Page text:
In a league of second chances, former Chiefs general manager Scott Pioli found his.
The Atlanta Falcons on Wednesday announced the hiring of Pioli as an assistant general manager. He will answer to general manager Thomas Dimitroff.
The hiring is effective Feb. 3 once Pioli’s contract with NBC Sports Network and Sirius XM expires.
Pioli reunites with Dimitroff, as both served together with the New England Patriots (2002-07).
This move actually makes sense for Pioli despite his last stop with the Chiefs (2009-2012), a four-year period that saw the team go 23-41 in the regular season.
Pioli’s strength is evaluating player talent, and the current Chiefs regime inherited from Pioli a roster that sent six players to the Pro Bowl following the 2012 season.
But where Pioli failed miserably in Kansas City surrounded his stubbornness to address arguably the most critical position in the NFL – the quarterback.
He won’t have that problem in Atlanta, where franchise quarterback Matt Ryan resides.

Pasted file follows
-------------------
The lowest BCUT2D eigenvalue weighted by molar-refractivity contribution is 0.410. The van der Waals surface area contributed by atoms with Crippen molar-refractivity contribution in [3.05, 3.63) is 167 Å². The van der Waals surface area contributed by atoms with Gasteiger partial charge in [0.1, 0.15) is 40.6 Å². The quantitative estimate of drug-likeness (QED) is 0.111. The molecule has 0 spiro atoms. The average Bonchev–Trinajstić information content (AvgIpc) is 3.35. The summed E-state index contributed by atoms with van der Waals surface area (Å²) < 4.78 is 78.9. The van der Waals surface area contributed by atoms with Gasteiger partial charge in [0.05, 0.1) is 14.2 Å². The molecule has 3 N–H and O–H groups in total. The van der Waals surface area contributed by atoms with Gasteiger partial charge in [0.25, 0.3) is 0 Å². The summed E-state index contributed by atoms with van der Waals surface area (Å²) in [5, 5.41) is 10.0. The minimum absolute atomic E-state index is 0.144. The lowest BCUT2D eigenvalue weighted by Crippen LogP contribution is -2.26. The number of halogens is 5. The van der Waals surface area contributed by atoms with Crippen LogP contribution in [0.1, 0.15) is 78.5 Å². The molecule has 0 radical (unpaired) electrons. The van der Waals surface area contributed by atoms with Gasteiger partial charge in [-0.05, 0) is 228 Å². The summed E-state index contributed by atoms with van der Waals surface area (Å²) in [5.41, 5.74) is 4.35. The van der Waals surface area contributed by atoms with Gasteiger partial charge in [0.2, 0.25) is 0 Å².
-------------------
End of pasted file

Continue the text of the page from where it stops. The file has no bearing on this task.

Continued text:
Meanwhile, the stories out of Arrowhead Stadium during Pioli’s tenure as the man in charge surrounded paranoia and an alleged candy wrapper incident.
The scenarios were brought to light in former Kansas City Star Chiefs beat writer Kent Babb’s “Arrowhead Anxiety: Turnover off the field causes concern.”
The apparent toxic environment during Pioli’s regime extended to the locker room, where players, including outside linebacker Tamba Hali, have been on record the past season to compliment the differences under the current regime of general manager John Dorsey and coach Andy Reid.
And the most recent notable comment to take a dig at the prior leadership came from wide receiver Dwayne Bowe in the week leading to the Chiefs’ first-round playoff game against the Indianapolis Colts.
“We always had great players, but we just needed a staff that knows how to handle guys at this stature,” Bowe said during a Jan. 1 media session . “We fortunately had a chance to work with Andy (Reid) and John Dorsey. And those guys know what they’re doing on this side of the football and it’s been paying off.”
Still, for all the carnage Pioli left in Kansas City, he has an opportunity to learn from his experiences.
Prior to taking the general manager position in Kansas City, Pioli established his reputation as one of the league’s astute evaluators of talent.
Pioli won’t be in charge in Atlanta, and a position behind the scenes doing what he built his name on could very well prove the perfect fit.